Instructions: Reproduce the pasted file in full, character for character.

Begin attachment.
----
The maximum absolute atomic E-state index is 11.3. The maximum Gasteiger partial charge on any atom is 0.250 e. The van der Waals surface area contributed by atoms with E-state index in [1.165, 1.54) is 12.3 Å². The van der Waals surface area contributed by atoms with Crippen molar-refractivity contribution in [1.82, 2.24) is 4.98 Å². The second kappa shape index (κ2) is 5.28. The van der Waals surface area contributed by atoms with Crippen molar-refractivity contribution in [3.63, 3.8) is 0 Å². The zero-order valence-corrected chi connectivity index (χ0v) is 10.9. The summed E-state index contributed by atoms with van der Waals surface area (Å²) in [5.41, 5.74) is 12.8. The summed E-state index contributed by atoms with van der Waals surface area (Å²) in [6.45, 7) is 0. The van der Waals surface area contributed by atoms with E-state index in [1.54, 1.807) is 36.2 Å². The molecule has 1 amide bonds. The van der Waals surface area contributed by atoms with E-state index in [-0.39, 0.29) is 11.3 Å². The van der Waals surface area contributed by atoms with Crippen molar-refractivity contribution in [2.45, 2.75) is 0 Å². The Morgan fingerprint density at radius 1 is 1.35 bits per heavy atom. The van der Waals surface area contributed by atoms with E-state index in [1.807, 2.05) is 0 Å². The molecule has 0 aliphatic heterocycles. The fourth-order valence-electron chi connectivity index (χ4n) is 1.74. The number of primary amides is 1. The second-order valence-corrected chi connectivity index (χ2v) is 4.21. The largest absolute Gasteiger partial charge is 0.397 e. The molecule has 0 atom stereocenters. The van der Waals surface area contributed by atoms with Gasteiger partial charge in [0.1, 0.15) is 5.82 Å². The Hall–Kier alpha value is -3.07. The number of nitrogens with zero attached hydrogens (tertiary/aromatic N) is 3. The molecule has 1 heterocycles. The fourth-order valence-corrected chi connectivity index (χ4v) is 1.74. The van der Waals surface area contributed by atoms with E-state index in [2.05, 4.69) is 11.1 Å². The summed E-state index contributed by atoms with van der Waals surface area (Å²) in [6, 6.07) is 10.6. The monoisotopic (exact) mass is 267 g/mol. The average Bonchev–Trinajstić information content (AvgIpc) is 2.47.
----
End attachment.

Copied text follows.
The maximum absolute atomic E-state index is 11.3. The maximum Gasteiger partial charge on any atom is 0.250 e. The van der Waals surface area contributed by atoms with E-state index in [1.165, 1.54) is 12.3 Å². The van der Waals surface area contributed by atoms with Crippen molar-refractivity contribution in [1.82, 2.24) is 4.98 Å². The second kappa shape index (κ2) is 5.28. The van der Waals surface area contributed by atoms with Crippen molar-refractivity contribution in [3.63, 3.8) is 0 Å². The zero-order valence-corrected chi connectivity index (χ0v) is 10.9. The summed E-state index contributed by atoms with van der Waals surface area (Å²) in [5.41, 5.74) is 12.8. The summed E-state index contributed by atoms with van der Waals surface area (Å²) in [6.45, 7) is 0. The van der Waals surface area contributed by atoms with E-state index in [1.54, 1.807) is 36.2 Å². The molecule has 1 amide bonds. The van der Waals surface area contributed by atoms with E-state index in [-0.39, 0.29) is 11.3 Å². The van der Waals surface area contributed by atoms with Crippen molar-refractivity contribution in [2.45, 2.75) is 0 Å². The Morgan fingerprint density at radius 1 is 1.35 bits per heavy atom. The van der Waals surface area contributed by atoms with E-state index in [1.807, 2.05) is 0 Å². The molecule has 0 aliphatic heterocycles. The fourth-order valence-electron chi connectivity index (χ4n) is 1.74. The number of primary amides is 1. The second-order valence-corrected chi connectivity index (χ2v) is 4.21. The largest absolute Gasteiger partial charge is 0.397 e. The molecule has 0 atom stereocenters. The van der Waals surface area contributed by atoms with Gasteiger partial charge in [0.1, 0.15) is 5.82 Å². The Hall–Kier alpha value is -3.07. The number of nitrogens with zero attached hydrogens (tertiary/aromatic N) is 3. The molecule has 1 heterocycles. The fourth-order valence-corrected chi connectivity index (χ4v) is 1.74. The van der Waals surface area contributed by atoms with E-state index in [2.05, 4.69) is 11.1 Å². The summed E-state index contributed by atoms with van der Waals surface area (Å²) in [6, 6.07) is 10.6. The monoisotopic (exact) mass is 267 g/mol. The average Bonchev–Trinajstić information content (AvgIpc) is 2.47.